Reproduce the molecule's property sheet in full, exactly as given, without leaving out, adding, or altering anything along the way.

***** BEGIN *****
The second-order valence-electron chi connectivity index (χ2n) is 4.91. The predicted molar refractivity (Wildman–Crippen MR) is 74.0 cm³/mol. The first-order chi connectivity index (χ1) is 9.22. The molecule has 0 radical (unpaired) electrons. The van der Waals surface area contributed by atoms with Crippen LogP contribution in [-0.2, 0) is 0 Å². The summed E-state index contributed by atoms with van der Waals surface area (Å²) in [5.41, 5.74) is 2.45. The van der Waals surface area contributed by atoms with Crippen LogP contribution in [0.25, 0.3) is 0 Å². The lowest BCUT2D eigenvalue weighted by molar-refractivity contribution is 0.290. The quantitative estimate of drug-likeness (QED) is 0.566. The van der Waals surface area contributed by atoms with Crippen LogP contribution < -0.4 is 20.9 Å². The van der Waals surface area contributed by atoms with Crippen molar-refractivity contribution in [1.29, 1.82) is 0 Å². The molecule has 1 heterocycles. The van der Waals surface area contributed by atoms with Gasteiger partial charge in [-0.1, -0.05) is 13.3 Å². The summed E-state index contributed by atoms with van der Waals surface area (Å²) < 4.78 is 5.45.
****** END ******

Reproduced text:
The second-order valence-electron chi connectivity index (χ2n) is 4.91. The predicted molar refractivity (Wildman–Crippen MR) is 74.0 cm³/mol. The first-order chi connectivity index (χ1) is 9.22. The molecule has 0 radical (unpaired) electrons. The van der Waals surface area contributed by atoms with Crippen LogP contribution in [-0.2, 0) is 0 Å². The summed E-state index contributed by atoms with van der Waals surface area (Å²) in [5.41, 5.74) is 2.45. The van der Waals surface area contributed by atoms with Crippen LogP contribution in [0.25, 0.3) is 0 Å². The lowest BCUT2D eigenvalue weighted by molar-refractivity contribution is 0.290. The quantitative estimate of drug-likeness (QED) is 0.566. The van der Waals surface area contributed by atoms with Crippen LogP contribution < -0.4 is 20.9 Å². The van der Waals surface area contributed by atoms with Crippen molar-refractivity contribution in [1.29, 1.82) is 0 Å². The molecule has 1 heterocycles. The van der Waals surface area contributed by atoms with Gasteiger partial charge in [-0.1, -0.05) is 13.3 Å². The summed E-state index contributed by atoms with van der Waals surface area (Å²) < 4.78 is 5.45.